Issues about employment status have been in the news lately because of the growth of the "gig economy". Companies such as Deliveroo and Uber tend treat their couriers and drivers as self-employed, although they clearly have an ongoing relationship with one employer.
The companies argue that it allows flexibility because workers determine when they work. Clearly this has major advantages for the employers, which save on national insurance and avoid paying the minimum wage, holiday pay and sick pay. In fact, some of these employers have been charging workers a fee when they can’t work. This is truly unruly capitalism.
Both the government and the unions have been exercised by the rise of the gig economy for different reasons. In late 2016, the Work and Pensions Committee published a report on the issue. This said it was a myth that flexible working came only with self-employed status.
In many cases, the true motive was profit and not flexibility. It also concluded that there had been a significant growth in "bogus" self-employment, which did not stand up to scrutiny in court: for example, describing workers as self-employed to avoid them gaining the legal rights enjoyed by those with "worker" status.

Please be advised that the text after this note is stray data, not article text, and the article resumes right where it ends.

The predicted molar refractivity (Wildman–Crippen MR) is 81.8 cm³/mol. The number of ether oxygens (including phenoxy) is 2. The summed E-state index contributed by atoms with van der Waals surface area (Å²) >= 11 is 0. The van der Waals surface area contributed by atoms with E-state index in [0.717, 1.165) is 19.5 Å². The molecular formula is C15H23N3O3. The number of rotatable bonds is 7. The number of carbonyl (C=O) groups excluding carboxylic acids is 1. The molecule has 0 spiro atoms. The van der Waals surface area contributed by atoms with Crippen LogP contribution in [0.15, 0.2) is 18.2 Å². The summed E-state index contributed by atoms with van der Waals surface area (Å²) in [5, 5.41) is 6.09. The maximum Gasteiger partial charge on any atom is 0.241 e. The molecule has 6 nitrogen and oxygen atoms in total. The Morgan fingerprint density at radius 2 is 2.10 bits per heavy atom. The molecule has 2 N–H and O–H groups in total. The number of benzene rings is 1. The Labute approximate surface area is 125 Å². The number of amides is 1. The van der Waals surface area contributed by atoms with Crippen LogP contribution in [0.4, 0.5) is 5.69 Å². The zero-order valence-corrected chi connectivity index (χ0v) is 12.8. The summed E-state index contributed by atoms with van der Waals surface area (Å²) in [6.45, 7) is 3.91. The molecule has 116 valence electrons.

The report’s key recommendation was to introduce a presumption of worker status until proven otherwise. This would represent a major change in the law and would have a wide-ranging effect on businesses. It would also massively benefit workers’ rights. There is no sign that the government is going to accept this proposed change.
Over the past year, the unions have also persuaded separate tribunals that several CitySprint couriers and Uber taxi drivers were "workers". Uber is now appealing the decision. Those categorised as workers have a right to the minimum wage and to paid annual leave, along with some other procedural rights, such as a right to be accompanied at any form of disciplinary meeting.
However "workers" are not "employees" and therefore do not get the full range of legal rights and protections given to employees and are not subject to PAYE.
The findings of the Good Work: the Taylor Review of Modern Working Practices were also published in July. The government-backed report makes a number of recommendations for improving working conditions for atypical workers, such as those on zero-hours contracts.
I’ll explore the findings of the Taylor review in my column next month.
Gill Taylor is a sector HR consultant